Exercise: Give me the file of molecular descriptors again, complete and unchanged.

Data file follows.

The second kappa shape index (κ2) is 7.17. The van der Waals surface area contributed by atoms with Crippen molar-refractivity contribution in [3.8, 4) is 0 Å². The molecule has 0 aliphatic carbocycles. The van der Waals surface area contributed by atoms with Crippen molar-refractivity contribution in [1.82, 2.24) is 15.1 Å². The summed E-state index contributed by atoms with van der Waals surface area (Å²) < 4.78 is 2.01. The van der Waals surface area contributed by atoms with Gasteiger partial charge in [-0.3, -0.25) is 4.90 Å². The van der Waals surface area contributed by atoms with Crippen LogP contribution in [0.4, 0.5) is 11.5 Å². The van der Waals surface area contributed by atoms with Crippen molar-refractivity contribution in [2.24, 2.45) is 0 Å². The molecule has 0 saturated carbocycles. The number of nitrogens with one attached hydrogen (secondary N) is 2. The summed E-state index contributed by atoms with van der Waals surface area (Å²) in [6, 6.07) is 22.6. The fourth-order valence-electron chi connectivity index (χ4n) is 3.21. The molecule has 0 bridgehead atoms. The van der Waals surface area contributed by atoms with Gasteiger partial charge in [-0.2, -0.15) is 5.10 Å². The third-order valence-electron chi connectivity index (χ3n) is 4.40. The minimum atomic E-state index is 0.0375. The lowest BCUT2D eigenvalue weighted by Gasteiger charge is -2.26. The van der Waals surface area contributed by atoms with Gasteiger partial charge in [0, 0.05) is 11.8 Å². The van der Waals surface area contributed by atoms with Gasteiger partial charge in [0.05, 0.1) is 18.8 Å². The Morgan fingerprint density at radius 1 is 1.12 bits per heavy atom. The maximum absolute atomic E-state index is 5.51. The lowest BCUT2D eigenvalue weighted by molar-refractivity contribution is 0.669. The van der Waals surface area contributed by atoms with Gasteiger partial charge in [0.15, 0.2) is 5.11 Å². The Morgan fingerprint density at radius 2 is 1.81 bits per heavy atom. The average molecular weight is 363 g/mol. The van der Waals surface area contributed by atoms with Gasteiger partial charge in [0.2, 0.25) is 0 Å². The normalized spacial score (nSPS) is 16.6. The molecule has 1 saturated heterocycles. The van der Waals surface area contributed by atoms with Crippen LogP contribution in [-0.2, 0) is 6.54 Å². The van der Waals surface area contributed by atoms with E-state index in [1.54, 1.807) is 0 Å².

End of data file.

The second kappa shape index (κ2) is 7.17. The van der Waals surface area contributed by atoms with Crippen molar-refractivity contribution in [3.8, 4) is 0 Å². The molecule has 0 aliphatic carbocycles. The van der Waals surface area contributed by atoms with Crippen molar-refractivity contribution in [1.82, 2.24) is 15.1 Å². The summed E-state index contributed by atoms with van der Waals surface area (Å²) < 4.78 is 2.01. The van der Waals surface area contributed by atoms with Gasteiger partial charge in [-0.3, -0.25) is 4.90 Å². The van der Waals surface area contributed by atoms with Crippen LogP contribution in [0.4, 0.5) is 11.5 Å². The van der Waals surface area contributed by atoms with Crippen molar-refractivity contribution in [2.24, 2.45) is 0 Å². The molecule has 0 saturated carbocycles. The number of nitrogens with one attached hydrogen (secondary N) is 2. The summed E-state index contributed by atoms with van der Waals surface area (Å²) in [6, 6.07) is 22.6. The fourth-order valence-electron chi connectivity index (χ4n) is 3.21. The molecule has 0 bridgehead atoms. The van der Waals surface area contributed by atoms with Gasteiger partial charge in [-0.2, -0.15) is 5.10 Å². The third-order valence-electron chi connectivity index (χ3n) is 4.40. The minimum atomic E-state index is 0.0375. The lowest BCUT2D eigenvalue weighted by Gasteiger charge is -2.26. The van der Waals surface area contributed by atoms with Gasteiger partial charge in [0, 0.05) is 11.8 Å². The van der Waals surface area contributed by atoms with Gasteiger partial charge in [0.05, 0.1) is 18.8 Å². The Morgan fingerprint density at radius 1 is 1.12 bits per heavy atom. The maximum absolute atomic E-state index is 5.51. The lowest BCUT2D eigenvalue weighted by molar-refractivity contribution is 0.669. The van der Waals surface area contributed by atoms with Gasteiger partial charge in [0.15, 0.2) is 5.11 Å². The Morgan fingerprint density at radius 2 is 1.81 bits per heavy atom. The average molecular weight is 363 g/mol. The van der Waals surface area contributed by atoms with Gasteiger partial charge in [0.2, 0.25) is 0 Å². The normalized spacial score (nSPS) is 16.6. The molecule has 1 saturated heterocycles. The van der Waals surface area contributed by atoms with Crippen LogP contribution in [-0.2, 0) is 6.54 Å². The van der Waals surface area contributed by atoms with E-state index in [1.54, 1.807) is 0 Å².